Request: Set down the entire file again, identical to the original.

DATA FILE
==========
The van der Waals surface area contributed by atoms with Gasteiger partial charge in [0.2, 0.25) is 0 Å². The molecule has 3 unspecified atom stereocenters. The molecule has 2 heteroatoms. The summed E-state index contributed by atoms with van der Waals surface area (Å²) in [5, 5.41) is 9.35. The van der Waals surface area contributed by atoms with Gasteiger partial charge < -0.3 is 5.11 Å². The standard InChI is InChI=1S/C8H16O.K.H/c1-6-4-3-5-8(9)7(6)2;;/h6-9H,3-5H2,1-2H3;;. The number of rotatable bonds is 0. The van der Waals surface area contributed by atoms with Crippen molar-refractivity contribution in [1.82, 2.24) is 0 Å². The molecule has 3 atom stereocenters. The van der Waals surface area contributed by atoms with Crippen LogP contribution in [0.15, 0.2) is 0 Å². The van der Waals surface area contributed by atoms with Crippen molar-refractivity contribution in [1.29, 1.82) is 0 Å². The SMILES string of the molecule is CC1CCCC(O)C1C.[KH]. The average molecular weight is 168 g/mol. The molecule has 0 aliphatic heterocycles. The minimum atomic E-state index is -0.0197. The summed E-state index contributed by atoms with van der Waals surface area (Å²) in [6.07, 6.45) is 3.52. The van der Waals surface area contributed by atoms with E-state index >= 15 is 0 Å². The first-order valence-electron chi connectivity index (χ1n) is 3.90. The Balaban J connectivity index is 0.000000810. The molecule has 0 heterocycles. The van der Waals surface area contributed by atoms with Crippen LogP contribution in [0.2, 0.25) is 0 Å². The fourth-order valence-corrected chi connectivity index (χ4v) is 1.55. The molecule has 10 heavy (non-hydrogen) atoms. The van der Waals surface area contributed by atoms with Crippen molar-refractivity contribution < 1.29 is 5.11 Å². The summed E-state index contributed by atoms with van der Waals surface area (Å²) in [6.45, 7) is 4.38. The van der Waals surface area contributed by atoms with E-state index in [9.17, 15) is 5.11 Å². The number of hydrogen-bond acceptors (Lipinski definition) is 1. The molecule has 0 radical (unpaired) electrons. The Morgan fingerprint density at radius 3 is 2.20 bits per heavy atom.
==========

The van der Waals surface area contributed by atoms with Gasteiger partial charge in [0.2, 0.25) is 0 Å². The molecule has 3 unspecified atom stereocenters. The molecule has 2 heteroatoms. The summed E-state index contributed by atoms with van der Waals surface area (Å²) in [5, 5.41) is 9.35. The van der Waals surface area contributed by atoms with Gasteiger partial charge < -0.3 is 5.11 Å². The standard InChI is InChI=1S/C8H16O.K.H/c1-6-4-3-5-8(9)7(6)2;;/h6-9H,3-5H2,1-2H3;;. The number of rotatable bonds is 0. The van der Waals surface area contributed by atoms with Crippen molar-refractivity contribution in [1.82, 2.24) is 0 Å². The molecule has 3 atom stereocenters. The van der Waals surface area contributed by atoms with Crippen LogP contribution in [0.15, 0.2) is 0 Å². The van der Waals surface area contributed by atoms with Crippen molar-refractivity contribution in [1.29, 1.82) is 0 Å². The SMILES string of the molecule is CC1CCCC(O)C1C.[KH]. The average molecular weight is 168 g/mol. The molecule has 0 aliphatic heterocycles. The minimum atomic E-state index is -0.0197. The summed E-state index contributed by atoms with van der Waals surface area (Å²) in [6.07, 6.45) is 3.52. The van der Waals surface area contributed by atoms with E-state index >= 15 is 0 Å². The first-order valence-electron chi connectivity index (χ1n) is 3.90. The Balaban J connectivity index is 0.000000810. The molecule has 0 heterocycles. The van der Waals surface area contributed by atoms with Crippen LogP contribution in [0.2, 0.25) is 0 Å². The fourth-order valence-corrected chi connectivity index (χ4v) is 1.55. The molecule has 10 heavy (non-hydrogen) atoms. The van der Waals surface area contributed by atoms with Crippen molar-refractivity contribution < 1.29 is 5.11 Å². The summed E-state index contributed by atoms with van der Waals surface area (Å²) in [6.45, 7) is 4.38. The van der Waals surface area contributed by atoms with E-state index in [9.17, 15) is 5.11 Å². The number of hydrogen-bond acceptors (Lipinski definition) is 1. The molecule has 0 radical (unpaired) electrons. The Morgan fingerprint density at radius 3 is 2.20 bits per heavy atom.